Both men are charged with witness tampering: trying to get the cooperating witness to cover up their trip to Cuba. Verzani is charged with giving false testimony in a civil proceeding: denying he went to Cuba.

The conspiracy charge is punishable by up to 5 years in prison and a $250,000 fine; witness tampering by 20 years and $250,000; obstruction of justice by 10 years and $250,000.

Alan Gross Needs a New Lawyer, Pt. 2

Sunday, December 4, 2011
For months (and longer), we've argued that Alan Gross, an American development worker being held hostage by the Castro regime, needs a new lawyer (or at least, a new legal strategy).

It seems like Alan Gross's wife finally understands why.

From The Miami Herald:

"At first we were keeping things pretty quiet because that's what we were advised to do, and not to try to ruffle the feathers of the Cubans at all," Judy Gross said. "But that obviously hasn't worked, so we're now trying to go more vocal. And still being nice about it."

Sometimes, she said, she wonders whether any strategy is best.

"You don't know," she said. "It's very hard to read the Cubans. You just don't know what they want. They've never really told us what they want."

Havana Bureaus Ignore Brutal Repression

Kudos to The Miami Herald for reporting on this weekend's brutal repression of pro-democracy activists in Cuba.

Yet, where are all the Havana new bureaus?

Shamefully absent.

From The Miami Herald:

Police reportedly detain about 150 dissidents in two days of attempted street marches in Cuba

Cuban police and men in civilian clothes attacked more than 50 dissidents as they started a protest march Friday in the eastern town of Palma Soriano, leaving many of them bleeding from head wounds, witnesses and dissidents reported.

The march was part of an effort to stage coordinated protests throughout the island, starting in eastern Cuba, that had led to the police arrests of about 150 dissidents since they started Thursday, opposition activists reported.

Palma resident Liliana Rodríguez said the incident began after about 300 police and many men in civilian clothes closed off the street in front of her house, where about 50 government opponents had gathered for the protest march.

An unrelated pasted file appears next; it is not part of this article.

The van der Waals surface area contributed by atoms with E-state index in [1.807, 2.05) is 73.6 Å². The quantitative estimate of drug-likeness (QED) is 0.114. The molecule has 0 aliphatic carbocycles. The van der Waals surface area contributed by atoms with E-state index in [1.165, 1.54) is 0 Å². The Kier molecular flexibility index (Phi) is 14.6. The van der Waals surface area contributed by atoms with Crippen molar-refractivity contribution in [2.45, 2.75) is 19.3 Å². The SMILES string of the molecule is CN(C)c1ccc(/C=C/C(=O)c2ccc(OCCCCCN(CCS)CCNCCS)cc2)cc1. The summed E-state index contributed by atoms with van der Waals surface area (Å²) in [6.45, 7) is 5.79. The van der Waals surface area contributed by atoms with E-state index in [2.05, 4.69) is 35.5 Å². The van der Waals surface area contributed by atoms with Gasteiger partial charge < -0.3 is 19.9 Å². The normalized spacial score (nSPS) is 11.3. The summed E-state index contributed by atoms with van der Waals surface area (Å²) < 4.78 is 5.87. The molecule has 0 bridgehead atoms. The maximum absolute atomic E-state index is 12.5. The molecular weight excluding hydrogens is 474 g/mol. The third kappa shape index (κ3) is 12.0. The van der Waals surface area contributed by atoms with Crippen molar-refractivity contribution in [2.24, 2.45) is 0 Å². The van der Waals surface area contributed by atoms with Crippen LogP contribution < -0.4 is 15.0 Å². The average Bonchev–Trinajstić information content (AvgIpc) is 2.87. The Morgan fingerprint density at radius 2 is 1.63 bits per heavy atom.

FBI Conducts Cuba Business Arrests

For those thinking of skirting U.S. law.

From New York state's Lower Hudson Journal News:

Scarsdale lawyer accused of illegal business trip to Cuba

A Scarsdale lawyer and a Brooklyn man illegally traveled to Cuba on a business trip in violation of the long-standing embargo against the island's communist dictatorship, federal officials say.

Federal agents arrested Marc Verzani, 45, of Claremont Road, Scarsdale, and Adem Arici, 49, of Brooklyn, Thursday and charged them with conspiring to violate the federal Trading With the Enemy Act and trying to cover up the trip to Cuba.

On the five-day business trip in September, Verzani consulted with Arici on Arici's existing business ventures, federal agents said.

"He counseled Arici about business matters, inspected Arici's business and real estate investments and looked at properties for potential purchase," Department of Homeland Security Agent Raymond DiPillo said in a complaint filed in U.S. District Court in White Plains. Verzani and Arici are accused of spending money while in Cuba, which is a violation of U.S. law [...]

Verzani and the unidentified third party stayed in Cuba five days, federal agents said.

Verzani lied on declaration papers upon reentering the United States, claiming he had only been to Mexico on the trip, DiPillo said.

Arici, a naturalized U.S. citizen, has invested millions of dollars in Cuba, federal agents said.

Verzani lied about his trip to Cuba during an Oct. 11 hearing in federal court regarding a separate matter, according to the complaint.

Verzani faces up to 25 years in prison if convicted. Arici faces up to 15 years.